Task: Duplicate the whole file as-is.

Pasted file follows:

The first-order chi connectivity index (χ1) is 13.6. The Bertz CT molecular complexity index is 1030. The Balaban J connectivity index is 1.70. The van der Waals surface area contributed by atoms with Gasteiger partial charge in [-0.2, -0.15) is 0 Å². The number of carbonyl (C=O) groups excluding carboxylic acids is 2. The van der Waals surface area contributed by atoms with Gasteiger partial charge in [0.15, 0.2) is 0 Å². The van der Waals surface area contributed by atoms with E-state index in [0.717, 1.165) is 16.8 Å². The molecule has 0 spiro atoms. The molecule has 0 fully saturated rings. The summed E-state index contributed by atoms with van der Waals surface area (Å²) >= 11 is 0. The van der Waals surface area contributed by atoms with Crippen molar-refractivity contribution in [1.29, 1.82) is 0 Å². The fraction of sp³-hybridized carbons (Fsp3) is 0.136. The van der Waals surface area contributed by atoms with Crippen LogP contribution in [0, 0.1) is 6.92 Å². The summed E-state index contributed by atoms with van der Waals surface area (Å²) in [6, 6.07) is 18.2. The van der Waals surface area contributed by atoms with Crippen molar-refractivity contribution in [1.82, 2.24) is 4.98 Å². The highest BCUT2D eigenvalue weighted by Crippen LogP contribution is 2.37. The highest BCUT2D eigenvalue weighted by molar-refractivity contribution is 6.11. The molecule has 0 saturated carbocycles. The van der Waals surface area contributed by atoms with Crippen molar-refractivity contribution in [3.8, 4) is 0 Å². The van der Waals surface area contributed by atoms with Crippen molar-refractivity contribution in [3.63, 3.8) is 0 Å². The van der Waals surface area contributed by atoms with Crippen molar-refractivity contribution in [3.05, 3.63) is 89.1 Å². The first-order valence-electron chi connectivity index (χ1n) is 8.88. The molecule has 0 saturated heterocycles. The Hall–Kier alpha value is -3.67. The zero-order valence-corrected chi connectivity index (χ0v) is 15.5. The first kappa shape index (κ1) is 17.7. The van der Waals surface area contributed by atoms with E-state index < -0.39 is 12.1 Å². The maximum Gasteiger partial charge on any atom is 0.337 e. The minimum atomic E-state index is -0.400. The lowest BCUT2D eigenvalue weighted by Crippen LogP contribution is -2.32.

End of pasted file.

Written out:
The first-order chi connectivity index (χ1) is 13.6. The Bertz CT molecular complexity index is 1030. The Balaban J connectivity index is 1.70. The van der Waals surface area contributed by atoms with Gasteiger partial charge in [-0.2, -0.15) is 0 Å². The number of carbonyl (C=O) groups excluding carboxylic acids is 2. The van der Waals surface area contributed by atoms with Gasteiger partial charge in [0.15, 0.2) is 0 Å². The van der Waals surface area contributed by atoms with E-state index in [0.717, 1.165) is 16.8 Å². The molecule has 0 spiro atoms. The molecule has 0 fully saturated rings. The summed E-state index contributed by atoms with van der Waals surface area (Å²) >= 11 is 0. The van der Waals surface area contributed by atoms with Crippen molar-refractivity contribution in [1.29, 1.82) is 0 Å². The fraction of sp³-hybridized carbons (Fsp3) is 0.136. The van der Waals surface area contributed by atoms with Crippen LogP contribution in [0, 0.1) is 6.92 Å². The summed E-state index contributed by atoms with van der Waals surface area (Å²) in [6, 6.07) is 18.2. The van der Waals surface area contributed by atoms with Crippen molar-refractivity contribution in [1.82, 2.24) is 4.98 Å². The highest BCUT2D eigenvalue weighted by Crippen LogP contribution is 2.37. The highest BCUT2D eigenvalue weighted by molar-refractivity contribution is 6.11. The molecule has 0 saturated carbocycles. The van der Waals surface area contributed by atoms with Crippen molar-refractivity contribution in [3.8, 4) is 0 Å². The van der Waals surface area contributed by atoms with Crippen molar-refractivity contribution in [3.63, 3.8) is 0 Å². The van der Waals surface area contributed by atoms with Crippen molar-refractivity contribution in [3.05, 3.63) is 89.1 Å². The first-order valence-electron chi connectivity index (χ1n) is 8.88. The molecule has 0 saturated heterocycles. The Hall–Kier alpha value is -3.67. The zero-order valence-corrected chi connectivity index (χ0v) is 15.5. The first kappa shape index (κ1) is 17.7. The van der Waals surface area contributed by atoms with E-state index < -0.39 is 12.1 Å². The maximum Gasteiger partial charge on any atom is 0.337 e. The minimum atomic E-state index is -0.400. The lowest BCUT2D eigenvalue weighted by Crippen LogP contribution is -2.32.